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2018 NFL Draft prospect profile: Harold Landry, EDGE, Boston College

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Could Harold Landry be the speed rusher the Giants have lacked?

NCAA Football: Boston College at Clemson Joshua S. Kelly-USA TODAY Sports

Boston College’s Harold Landry entered the 2017 season as one of the most heralded edge rushers in the nation, an equal to likely top-5 pick Bradley Chubb. At the time, they were two sides of the same coin: Chubb the traditional powerful 4-3 end, Landry the more new-age speed rusher.

However, an injury-plagued and disappointing 2017 season took Landry off the national radar until the draft process rolled around. He was invited to the Senior Bowl, but the same ankle injury that shortened his senior season kept him from competing in Mobile Ala.

Finally healthy for the 2018 NFL Scouting Combine, Landry was able to remind everyone just how dynamic an athlete he truly is, and he is back in the conversation as a potential difference-making pass rusher.

That is something the New York Giants could use after a similarly disappointing and injury-plagued 2017 season. Are the two a match?

Measurables

Pros

  • Explosive first step. Can be across the line of scrimmage before an offensive tackle can react.
  • Good agility and an impressive agility to bend around the edge and flatten to the quarterback.
  • Solid hand usage. Uses a variety of speed rush moves.
  • Capable of upping level of play in high leverage situations.
  • Good awareness of the play. Intercepted a ball after dealing with a cut block on an attempted screen pass against Maryland in 2016.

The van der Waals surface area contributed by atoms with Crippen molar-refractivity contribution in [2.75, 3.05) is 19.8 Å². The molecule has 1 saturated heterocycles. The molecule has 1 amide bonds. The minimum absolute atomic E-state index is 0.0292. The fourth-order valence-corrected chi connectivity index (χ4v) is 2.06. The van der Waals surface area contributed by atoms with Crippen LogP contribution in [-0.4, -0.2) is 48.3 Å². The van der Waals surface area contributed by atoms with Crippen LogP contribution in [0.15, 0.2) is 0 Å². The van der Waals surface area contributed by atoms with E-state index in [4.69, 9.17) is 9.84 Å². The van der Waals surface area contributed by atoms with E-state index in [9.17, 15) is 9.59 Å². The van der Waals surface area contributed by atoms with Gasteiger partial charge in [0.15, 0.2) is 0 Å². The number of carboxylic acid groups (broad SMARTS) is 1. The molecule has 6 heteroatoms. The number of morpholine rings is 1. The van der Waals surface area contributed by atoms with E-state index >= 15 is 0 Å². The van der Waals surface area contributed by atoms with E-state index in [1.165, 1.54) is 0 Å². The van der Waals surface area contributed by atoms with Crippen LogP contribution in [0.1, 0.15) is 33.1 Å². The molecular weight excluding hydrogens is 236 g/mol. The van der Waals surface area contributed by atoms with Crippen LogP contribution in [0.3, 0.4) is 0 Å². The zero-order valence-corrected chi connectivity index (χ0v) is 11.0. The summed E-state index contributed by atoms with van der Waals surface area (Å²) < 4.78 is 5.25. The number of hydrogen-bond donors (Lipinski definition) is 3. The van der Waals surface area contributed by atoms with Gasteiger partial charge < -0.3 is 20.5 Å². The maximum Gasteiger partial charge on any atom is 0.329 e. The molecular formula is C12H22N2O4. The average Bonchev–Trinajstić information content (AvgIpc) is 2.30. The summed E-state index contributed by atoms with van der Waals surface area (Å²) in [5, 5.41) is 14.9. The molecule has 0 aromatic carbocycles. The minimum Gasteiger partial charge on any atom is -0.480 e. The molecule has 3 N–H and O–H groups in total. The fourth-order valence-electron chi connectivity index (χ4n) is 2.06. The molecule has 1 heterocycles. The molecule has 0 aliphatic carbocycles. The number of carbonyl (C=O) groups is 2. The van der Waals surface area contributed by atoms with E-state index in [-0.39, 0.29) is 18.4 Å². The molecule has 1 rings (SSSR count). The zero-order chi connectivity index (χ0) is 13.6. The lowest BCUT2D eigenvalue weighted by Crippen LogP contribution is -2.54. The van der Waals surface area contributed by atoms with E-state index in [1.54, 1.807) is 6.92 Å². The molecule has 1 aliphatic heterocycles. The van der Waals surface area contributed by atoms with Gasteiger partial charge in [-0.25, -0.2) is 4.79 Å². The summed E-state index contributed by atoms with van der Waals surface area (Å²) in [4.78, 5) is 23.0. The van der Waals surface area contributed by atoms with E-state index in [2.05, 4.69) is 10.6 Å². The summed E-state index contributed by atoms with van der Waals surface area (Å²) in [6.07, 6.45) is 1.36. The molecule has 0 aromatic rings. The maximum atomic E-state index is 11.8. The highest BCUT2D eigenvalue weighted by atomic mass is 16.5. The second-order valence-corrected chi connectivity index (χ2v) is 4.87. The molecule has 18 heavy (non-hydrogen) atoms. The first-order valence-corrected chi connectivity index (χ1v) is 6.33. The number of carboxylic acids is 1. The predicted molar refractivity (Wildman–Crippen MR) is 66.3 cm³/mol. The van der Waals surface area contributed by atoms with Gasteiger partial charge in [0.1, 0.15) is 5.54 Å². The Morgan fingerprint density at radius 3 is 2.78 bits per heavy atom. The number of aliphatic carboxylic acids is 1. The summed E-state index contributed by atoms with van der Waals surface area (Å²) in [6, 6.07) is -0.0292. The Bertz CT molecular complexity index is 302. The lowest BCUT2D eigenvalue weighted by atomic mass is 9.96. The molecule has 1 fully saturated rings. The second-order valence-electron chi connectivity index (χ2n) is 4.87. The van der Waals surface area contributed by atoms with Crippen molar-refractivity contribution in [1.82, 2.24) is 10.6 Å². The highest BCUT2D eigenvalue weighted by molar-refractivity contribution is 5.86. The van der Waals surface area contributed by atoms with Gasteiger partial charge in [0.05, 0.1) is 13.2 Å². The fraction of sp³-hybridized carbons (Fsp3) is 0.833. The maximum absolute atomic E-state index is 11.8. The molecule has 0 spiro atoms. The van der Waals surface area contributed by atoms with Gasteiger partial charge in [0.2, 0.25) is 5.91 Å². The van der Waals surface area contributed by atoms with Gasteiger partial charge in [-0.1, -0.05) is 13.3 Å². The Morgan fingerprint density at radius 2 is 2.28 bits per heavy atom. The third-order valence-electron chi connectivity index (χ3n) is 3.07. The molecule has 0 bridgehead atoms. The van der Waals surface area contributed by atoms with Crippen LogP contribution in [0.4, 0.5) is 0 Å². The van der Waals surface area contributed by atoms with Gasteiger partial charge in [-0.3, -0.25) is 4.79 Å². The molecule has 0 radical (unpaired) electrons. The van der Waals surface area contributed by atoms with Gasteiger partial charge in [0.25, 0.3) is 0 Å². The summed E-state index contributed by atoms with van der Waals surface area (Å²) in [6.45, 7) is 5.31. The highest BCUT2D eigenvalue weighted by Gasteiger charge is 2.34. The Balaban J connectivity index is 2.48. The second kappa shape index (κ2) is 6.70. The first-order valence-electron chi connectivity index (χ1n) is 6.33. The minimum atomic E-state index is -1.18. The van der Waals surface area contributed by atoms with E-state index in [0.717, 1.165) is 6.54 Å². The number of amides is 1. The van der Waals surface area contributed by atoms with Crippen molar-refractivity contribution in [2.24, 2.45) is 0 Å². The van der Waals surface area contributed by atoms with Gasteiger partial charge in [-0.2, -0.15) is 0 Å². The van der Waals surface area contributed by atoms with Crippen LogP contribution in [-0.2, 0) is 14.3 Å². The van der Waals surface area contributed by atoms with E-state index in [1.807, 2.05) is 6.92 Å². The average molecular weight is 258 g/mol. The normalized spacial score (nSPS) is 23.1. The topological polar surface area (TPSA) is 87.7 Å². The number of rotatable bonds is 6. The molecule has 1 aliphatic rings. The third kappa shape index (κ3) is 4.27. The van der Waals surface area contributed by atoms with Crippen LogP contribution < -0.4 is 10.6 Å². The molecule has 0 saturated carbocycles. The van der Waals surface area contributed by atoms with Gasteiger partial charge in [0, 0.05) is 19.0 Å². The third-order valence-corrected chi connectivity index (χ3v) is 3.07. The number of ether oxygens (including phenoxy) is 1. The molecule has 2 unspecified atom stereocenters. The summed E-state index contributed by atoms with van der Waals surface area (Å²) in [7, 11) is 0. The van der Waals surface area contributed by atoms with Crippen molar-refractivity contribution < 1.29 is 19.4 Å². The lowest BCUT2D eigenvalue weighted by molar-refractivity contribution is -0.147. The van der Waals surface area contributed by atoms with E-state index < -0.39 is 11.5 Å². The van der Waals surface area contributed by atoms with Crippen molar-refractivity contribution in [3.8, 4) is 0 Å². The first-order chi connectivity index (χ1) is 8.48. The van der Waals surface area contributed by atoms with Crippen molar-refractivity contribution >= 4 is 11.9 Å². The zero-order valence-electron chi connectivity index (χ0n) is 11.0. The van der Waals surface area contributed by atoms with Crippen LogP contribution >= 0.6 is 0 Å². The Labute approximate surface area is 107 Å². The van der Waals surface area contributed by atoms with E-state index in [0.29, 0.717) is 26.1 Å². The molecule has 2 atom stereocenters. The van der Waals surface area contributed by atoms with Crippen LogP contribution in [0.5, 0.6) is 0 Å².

• Rushes off both the left and right edges.
  • Incredibly productive when healthy. 110 tackles, 38 tackles for a loss, 20 sacks, and 10 forced fumbles in 2015 and 2016, combined.

Cons

  • Needs to play with more power.
  • Frame doesn’t have much room to add mass without compromising athleticism.
  • Might need to change position to rush linebacker in the NFL.
  • Isn’t much of a factor in the run game.
  • Health is a question after an injury-plagued 2017.

Prospect video

What they’re saying

Sources Tell Us

”He’s just like (Vic) Beasley coming out with the way he comes off the snap. You remember how Beasley struggled early because he had to learn to be a pass rusher and not just a sprinter? I think Landry might be the same early on. When he puts it together, he’ll do what Beasley did.” -- NFC team pro personnel director

-via NFL.com

Final thoughts

NFL teams have to decide which player they are getting in Landry. The dominant edge defender who wreaked havoc on the ACC in 2016 to the tune of 22 tackles for a loss, 16.5 sacks, 7 forced fumbles, and 4 passes defensed, or the ineffective version hobbled by injury we saw in 2017?

Landry’s impressive Combine workout, which saw him post elite numbers in the 3-cone drill, short shuttle, and 10-yard split, as well as solid numbers in the broad and vertical jumps, all of which indicate a top-flight edge rusher. As well, he not only looked impressive in the defensive line drills, he looked fluid and natural in the linebacker drills certain EDGE players are requested to perform.

He has all the speed to be an “Osi Umenyiora” type pass rusher, and is similarly labeled as a “one trick pony,” but his trick is a good one and one for which the NFL is hungry. If he can add an element of power to his game, Landry might be able to make the jump from dangerous to dominant.

Needs at other areas (offensive line specifically) might keep the Giants from selecting Landry when he is available, but his upside and scheme versatility would make him an intriguing fit in James Bettcher’s defense. The Giants have hinted that their front could resemble the Denver Broncos aggressive one-gapping, 3-4 Under front -- which is essentially a 5-2 front with a hyper-athletic rush linebacker on the line of scrimmage on either side of a 3-man defensive line. Landry showed the ability to play in space at the Combine, as well as some on tape, which would give the defense added versatility in blitz design.

The bigger question might be whether or not he will last until the Giants pick in the second round, and if he does, will they be able to pick him?